Then do we sin against our own estate,
When we may profit meet, and come too late.
When the day serves, before black-corner’d night,
Find what thou want’st by free and offer’d light.
I’ll meet you at the turn. What a god’s gold
That he is worshipp’d in a baser temple
Than where swine feed!
’Tis thou that rig’st the bark and plough’st the foam,
Settlest admired reverence in a slave.
To thee be worship, and thy saints for aye
Be crown’d with plagues, that thee alone obey!
Fit I meet them.
Coming forward. TIM.
Hail, worthy Timon!
Our late noble master!
Have I once liv’d to see two honest men?
Having often of your open bounty tasted,
Hearing you were retir’d, your friends fall’n off,
Whose thankless natures (O abhorred spirits!)
Not all the whips of heaven are large enough—
What, to you,
Whose star-like nobleness gave life and influence
To their whole being! I am rapt and cannot cover
The monstrous bulk of this ingratitude
With any size of words.
Let it go naked, men may see’t the better.
You that are honest, by being what you are
Make them best seen and known.
He and myself
Have travail’d in the great show’r of your gifts,
And sweetly felt it.
Ay, you are honest men.
We are hither come to offer you our service.
Most honest men! Why, how shall I requite you?
Can you eat roots and drink cold water? No?
What we can do, we’ll do, to do you service.
Y’ are honest men; y’ have heard that I have gold,
I am sure you have. Speak truth, y’ are honest men.
So it is said, my noble lord, but therefore
Came not my friend nor I.
Good honest men! Thou draw’st a counterfeit
Best in all Athens; th’ art indeed the best,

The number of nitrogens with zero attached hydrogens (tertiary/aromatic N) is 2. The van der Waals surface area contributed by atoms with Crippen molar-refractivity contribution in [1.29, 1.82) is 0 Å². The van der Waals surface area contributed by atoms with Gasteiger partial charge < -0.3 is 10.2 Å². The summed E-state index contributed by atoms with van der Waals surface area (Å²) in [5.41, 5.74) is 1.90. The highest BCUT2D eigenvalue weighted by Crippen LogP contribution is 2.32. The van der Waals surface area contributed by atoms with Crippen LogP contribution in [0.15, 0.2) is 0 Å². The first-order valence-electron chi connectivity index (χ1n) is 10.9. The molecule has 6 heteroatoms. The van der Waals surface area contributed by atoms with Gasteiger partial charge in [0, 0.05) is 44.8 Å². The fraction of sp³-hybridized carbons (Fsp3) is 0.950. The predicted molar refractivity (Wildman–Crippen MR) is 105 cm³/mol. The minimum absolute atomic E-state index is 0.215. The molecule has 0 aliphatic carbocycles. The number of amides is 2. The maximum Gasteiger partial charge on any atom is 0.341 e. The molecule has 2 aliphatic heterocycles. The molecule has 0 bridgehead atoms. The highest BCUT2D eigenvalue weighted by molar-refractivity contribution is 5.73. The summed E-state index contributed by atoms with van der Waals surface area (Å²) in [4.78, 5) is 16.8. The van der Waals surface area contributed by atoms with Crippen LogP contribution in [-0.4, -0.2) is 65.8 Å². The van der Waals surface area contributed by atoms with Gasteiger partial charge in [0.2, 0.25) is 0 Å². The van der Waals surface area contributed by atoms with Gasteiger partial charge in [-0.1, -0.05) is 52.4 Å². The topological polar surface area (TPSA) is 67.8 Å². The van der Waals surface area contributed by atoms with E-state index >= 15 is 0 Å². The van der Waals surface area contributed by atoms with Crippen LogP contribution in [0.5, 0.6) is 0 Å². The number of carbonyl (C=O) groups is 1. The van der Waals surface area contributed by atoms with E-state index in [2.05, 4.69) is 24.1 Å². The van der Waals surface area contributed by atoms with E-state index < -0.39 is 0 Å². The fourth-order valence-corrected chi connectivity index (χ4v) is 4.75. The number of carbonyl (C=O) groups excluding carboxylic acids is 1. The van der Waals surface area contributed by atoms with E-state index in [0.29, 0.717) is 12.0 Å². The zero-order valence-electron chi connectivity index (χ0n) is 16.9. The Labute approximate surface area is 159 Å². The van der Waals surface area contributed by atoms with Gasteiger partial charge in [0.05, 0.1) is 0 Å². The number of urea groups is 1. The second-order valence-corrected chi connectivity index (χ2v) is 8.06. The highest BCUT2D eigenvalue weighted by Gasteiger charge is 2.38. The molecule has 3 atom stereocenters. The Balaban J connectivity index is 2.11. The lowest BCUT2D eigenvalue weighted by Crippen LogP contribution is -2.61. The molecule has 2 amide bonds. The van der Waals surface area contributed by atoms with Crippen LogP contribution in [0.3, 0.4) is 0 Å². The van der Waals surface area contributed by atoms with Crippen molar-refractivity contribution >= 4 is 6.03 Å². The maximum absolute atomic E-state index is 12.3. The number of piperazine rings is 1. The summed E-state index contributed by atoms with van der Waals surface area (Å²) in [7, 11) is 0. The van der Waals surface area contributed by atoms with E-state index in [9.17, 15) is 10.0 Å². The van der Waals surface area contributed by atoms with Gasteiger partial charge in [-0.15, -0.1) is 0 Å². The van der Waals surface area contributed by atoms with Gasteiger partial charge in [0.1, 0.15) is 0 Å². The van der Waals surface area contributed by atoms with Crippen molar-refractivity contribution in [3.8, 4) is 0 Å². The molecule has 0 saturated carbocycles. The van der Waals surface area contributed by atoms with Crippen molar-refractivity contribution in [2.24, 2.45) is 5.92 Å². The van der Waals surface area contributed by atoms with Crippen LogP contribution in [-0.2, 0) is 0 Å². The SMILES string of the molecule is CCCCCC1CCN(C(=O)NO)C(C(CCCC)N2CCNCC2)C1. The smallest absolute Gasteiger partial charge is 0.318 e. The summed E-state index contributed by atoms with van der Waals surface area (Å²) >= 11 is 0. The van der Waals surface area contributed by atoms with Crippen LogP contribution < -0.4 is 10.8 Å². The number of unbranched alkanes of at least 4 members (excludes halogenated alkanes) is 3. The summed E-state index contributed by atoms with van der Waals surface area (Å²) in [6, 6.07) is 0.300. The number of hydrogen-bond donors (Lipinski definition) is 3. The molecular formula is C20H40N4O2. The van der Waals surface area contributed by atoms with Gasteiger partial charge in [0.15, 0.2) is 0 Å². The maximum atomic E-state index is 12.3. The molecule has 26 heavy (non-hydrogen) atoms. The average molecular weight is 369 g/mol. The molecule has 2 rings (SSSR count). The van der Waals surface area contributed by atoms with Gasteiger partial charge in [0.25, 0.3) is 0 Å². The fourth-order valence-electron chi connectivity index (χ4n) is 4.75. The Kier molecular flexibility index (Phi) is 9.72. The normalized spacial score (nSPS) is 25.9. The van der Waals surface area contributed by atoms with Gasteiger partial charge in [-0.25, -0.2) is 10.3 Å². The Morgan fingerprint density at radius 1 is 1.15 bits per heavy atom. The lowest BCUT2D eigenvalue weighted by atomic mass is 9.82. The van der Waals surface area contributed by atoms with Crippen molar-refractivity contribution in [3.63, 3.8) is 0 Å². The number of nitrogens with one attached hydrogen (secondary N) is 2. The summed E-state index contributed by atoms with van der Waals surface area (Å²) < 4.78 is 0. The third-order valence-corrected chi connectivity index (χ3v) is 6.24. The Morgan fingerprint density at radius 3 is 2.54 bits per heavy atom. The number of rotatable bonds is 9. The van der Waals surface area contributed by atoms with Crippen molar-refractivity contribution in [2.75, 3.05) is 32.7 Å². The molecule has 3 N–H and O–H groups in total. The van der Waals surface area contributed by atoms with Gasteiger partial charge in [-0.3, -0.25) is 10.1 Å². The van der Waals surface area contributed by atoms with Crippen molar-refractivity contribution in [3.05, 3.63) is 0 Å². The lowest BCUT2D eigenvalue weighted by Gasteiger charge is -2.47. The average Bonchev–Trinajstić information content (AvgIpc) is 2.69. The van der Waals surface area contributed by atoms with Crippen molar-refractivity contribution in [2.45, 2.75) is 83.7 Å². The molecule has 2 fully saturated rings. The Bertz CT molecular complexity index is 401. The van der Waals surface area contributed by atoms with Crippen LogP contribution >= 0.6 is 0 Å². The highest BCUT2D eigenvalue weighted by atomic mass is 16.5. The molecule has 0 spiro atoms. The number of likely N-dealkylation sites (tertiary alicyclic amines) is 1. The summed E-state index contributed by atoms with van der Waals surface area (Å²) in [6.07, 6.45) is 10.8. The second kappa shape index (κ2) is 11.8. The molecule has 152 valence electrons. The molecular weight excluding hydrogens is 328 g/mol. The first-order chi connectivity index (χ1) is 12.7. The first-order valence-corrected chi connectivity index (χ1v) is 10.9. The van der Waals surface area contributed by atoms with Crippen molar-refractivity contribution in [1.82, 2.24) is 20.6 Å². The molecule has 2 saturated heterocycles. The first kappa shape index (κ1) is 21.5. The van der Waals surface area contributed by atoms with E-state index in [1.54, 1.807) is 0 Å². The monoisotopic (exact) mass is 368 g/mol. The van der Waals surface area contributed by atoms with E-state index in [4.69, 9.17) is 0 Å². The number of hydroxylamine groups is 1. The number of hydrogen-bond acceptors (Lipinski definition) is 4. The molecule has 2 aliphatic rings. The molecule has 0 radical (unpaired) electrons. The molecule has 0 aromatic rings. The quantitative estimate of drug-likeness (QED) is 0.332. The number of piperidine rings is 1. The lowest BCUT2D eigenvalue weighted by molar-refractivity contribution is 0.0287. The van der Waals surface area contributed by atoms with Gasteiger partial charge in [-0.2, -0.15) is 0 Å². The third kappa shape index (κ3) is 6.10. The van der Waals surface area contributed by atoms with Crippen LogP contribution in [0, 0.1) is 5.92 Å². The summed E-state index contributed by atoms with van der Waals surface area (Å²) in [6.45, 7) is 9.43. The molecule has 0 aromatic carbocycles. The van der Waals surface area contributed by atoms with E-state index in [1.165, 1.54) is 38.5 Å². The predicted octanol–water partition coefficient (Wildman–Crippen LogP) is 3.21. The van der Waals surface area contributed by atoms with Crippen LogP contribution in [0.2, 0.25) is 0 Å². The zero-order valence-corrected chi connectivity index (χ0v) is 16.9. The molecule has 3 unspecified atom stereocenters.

Thou counterfeit’st most lively.
So, so, my lord.
E’en so, sir, as I say.—And, for thy fiction,
Why, thy verse swells with stuff so fine and smooth
That thou art even natural in thine art.
But for all this, my honest-natur’d friends,
I must needs say you have a little fault;
Marry, ’tis not monstrous in you, neither wish I
You take much pains to mend.
Beseech your honor
To make it known to us.
You’ll take it ill.
Most thankfully, my lord.
Will you indeed?
Doubt it not, worthy lord.
There’s never a one of you but trusts a knave
That mightily deceives you.
Do we, my lord?
Ay, and you hear him cog, see him dissemble,
Know his gross patchery, love him, feed him,
Keep in your bosom; yet remain assur’d
That he’s a made-up villain.
I know none such, my lord.
Look you, I love you well, I’ll give you gold,
Rid me these villains from your companies;
Hang them, or stab them, drown them in a draught,
Confound them by some course, and come to me,
I’ll give you gold enough.
Name them, my lord, let’s know them.
You that way and you this; but two in company;
Each man apart, all single and alone,
Yet an arch-villain keeps him company.